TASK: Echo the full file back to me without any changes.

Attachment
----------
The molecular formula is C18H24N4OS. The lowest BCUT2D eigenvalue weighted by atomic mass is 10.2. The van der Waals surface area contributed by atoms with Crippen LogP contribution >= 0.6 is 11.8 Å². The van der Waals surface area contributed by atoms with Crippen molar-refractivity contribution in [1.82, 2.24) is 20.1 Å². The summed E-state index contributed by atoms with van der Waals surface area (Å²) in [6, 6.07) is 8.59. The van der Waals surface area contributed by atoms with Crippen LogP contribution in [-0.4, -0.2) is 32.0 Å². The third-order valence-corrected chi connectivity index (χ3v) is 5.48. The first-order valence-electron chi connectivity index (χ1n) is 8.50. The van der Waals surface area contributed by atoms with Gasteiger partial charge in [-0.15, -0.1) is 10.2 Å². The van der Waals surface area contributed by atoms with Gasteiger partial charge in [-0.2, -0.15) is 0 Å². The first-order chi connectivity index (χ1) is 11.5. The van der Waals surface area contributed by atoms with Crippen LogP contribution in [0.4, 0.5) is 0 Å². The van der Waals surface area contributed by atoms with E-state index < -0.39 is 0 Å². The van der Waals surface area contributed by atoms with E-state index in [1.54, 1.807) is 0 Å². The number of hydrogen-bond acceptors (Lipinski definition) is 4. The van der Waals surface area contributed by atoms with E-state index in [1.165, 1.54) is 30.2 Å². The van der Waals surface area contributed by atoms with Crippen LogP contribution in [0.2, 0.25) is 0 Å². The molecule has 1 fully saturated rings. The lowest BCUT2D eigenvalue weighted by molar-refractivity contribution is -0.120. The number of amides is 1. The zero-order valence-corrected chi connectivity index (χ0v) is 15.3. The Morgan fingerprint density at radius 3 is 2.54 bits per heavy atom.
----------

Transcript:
The molecular formula is C18H24N4OS. The lowest BCUT2D eigenvalue weighted by atomic mass is 10.2. The van der Waals surface area contributed by atoms with Crippen LogP contribution >= 0.6 is 11.8 Å². The van der Waals surface area contributed by atoms with Crippen molar-refractivity contribution in [1.82, 2.24) is 20.1 Å². The summed E-state index contributed by atoms with van der Waals surface area (Å²) in [6, 6.07) is 8.59. The van der Waals surface area contributed by atoms with Crippen LogP contribution in [-0.4, -0.2) is 32.0 Å². The third-order valence-corrected chi connectivity index (χ3v) is 5.48. The first-order valence-electron chi connectivity index (χ1n) is 8.50. The van der Waals surface area contributed by atoms with Gasteiger partial charge in [-0.15, -0.1) is 10.2 Å². The van der Waals surface area contributed by atoms with Gasteiger partial charge in [-0.2, -0.15) is 0 Å². The first-order chi connectivity index (χ1) is 11.5. The van der Waals surface area contributed by atoms with Crippen LogP contribution in [0.4, 0.5) is 0 Å². The van der Waals surface area contributed by atoms with E-state index < -0.39 is 0 Å². The van der Waals surface area contributed by atoms with E-state index in [1.54, 1.807) is 0 Å². The number of hydrogen-bond acceptors (Lipinski definition) is 4. The van der Waals surface area contributed by atoms with E-state index in [1.165, 1.54) is 30.2 Å². The van der Waals surface area contributed by atoms with Crippen LogP contribution in [0.2, 0.25) is 0 Å². The molecule has 1 fully saturated rings. The lowest BCUT2D eigenvalue weighted by molar-refractivity contribution is -0.120. The number of amides is 1. The zero-order valence-corrected chi connectivity index (χ0v) is 15.3. The Morgan fingerprint density at radius 3 is 2.54 bits per heavy atom.